• Multitasking Scenario 4: DVD Burning - Using the same benchmark as the DVD Ripping, we will now burn a DVD instead. Since the DVD burn is typically limited by the burn speed of the hardware, we will compress a file as our benchmark.
  • Gaming Multitasking Scenario 1: Heavy Downloading - We will use several BitTorrent clients at once while benchmarking Doom 3.
  • Gaming Multitasking Scenario 2: Compiling and Gaming - We will time the compilation of the Linux Kernel and GCC during a Neverwinter Nights session.

We tried to select benchmarks that were a combination of maximum load benchmarks with benchmarks that we can evaluate on quality. For example, compression and Doom3 are easy to quantify in time or FPS since they will utilize as much of the system as possible. Secondary operations like web browsing and playing music will induce load on the system and we will hopefully see really positive results on dual core configurations if the Linux scheduler is doing its job.

Index The Hardware
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  • StealthyOne - Friday, July 01, 2005 - link

    where is the pentium EE? :-) Reply
  • JGunther - Friday, July 01, 2005 - link

    #4, it's 'cause Kris is writing the article. 'nuff said. ONCE AGAIN he's skewed the benchmarks by throwing the top of the line Intel dual core chip up against the entry level AMD chip. Nice job.

    Also, ditto on #7 and #12... way to criticize the AMD part for its price, Kris, without mentioning that the Pentium-D requires a mobo upgrade while the X2 does not.
    Reply
  • semo - Friday, July 01, 2005 - link

    #6 that's what i'm thinking.

    plus, i thought that with dma enabled, the cpu would not have to do too much work to burn a dvd
    Reply
  • atlr - Friday, July 01, 2005 - link

    I look forward to some database server/web server tests. Reply
  • appu - Friday, July 01, 2005 - link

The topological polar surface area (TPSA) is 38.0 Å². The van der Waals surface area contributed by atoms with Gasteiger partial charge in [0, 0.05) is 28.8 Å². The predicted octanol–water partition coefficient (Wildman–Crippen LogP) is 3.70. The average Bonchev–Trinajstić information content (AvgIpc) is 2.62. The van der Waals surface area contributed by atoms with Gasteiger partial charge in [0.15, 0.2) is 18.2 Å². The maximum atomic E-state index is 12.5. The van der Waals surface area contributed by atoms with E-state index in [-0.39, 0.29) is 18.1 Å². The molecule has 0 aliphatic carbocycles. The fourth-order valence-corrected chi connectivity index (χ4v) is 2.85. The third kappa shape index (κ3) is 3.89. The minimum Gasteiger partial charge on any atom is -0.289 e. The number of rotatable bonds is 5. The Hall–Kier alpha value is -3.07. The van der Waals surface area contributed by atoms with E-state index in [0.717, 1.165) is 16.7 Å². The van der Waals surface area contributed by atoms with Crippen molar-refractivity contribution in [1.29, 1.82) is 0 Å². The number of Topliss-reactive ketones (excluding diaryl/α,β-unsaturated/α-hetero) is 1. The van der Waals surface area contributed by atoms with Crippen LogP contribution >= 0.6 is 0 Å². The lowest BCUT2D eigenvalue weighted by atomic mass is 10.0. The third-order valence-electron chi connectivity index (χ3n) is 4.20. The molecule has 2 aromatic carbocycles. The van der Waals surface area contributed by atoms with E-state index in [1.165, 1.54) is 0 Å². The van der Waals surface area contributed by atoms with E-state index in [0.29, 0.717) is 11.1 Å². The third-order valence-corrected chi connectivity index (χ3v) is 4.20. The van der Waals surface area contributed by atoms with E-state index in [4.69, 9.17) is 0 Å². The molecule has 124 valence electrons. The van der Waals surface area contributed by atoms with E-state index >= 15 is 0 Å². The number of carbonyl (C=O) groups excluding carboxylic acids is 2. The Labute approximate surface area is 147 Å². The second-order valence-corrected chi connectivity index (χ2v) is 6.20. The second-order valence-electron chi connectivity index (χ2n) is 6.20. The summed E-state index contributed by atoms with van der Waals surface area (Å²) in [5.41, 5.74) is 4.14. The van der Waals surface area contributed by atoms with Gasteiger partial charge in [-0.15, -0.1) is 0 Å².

Kris, great work! You might want to consider
    amaroK (http://amarok.kde.org) as an equivalent
    of iTunes under Linux, or even gtkpod. XMMS is
    better treated as an equivalent of Winamp 2.x.
    Reply
  • Furen - Friday, July 01, 2005 - link

    I have one question: why was the compile job on the x2 system only run with -j1? Not trying to flame you or anything, just a wondering... Reply
  • bob661 - Friday, July 01, 2005 - link

    Kristopher Kubick,
    "At $558 you pay through the nose for the additional performance of the Athlon 64 X2 4200+"

    That's the price for the P-D 840 not the X2 4200.
    Reply
  • SLIM - Friday, July 01, 2005 - link

    I think #7 has hit the nail on the head. One other large difference in the prices besides the memory is the extra $100+ spent on a 955x motherboard or a comparable nforce4 sli intel edition (not sure if these support dual core yet though). The price difference, as has been pointed out several time before, between the intel cpus and amd cpus is just about negated once you tack on the extra cost of the MB and memory.

    You could definitely choose a 945 MB and save about $100 but I have yet to see the pentium D benched on that platform, and I don't think there is an sli platform for intel that's available for under $225.

    Reply
  • GoatHerderEd - Friday, July 01, 2005 - link

    Ill stick with my K6-3 550 (= Reply
  • Furen - Friday, July 01, 2005 - link

    haha, what a cool article name and icon =) Reply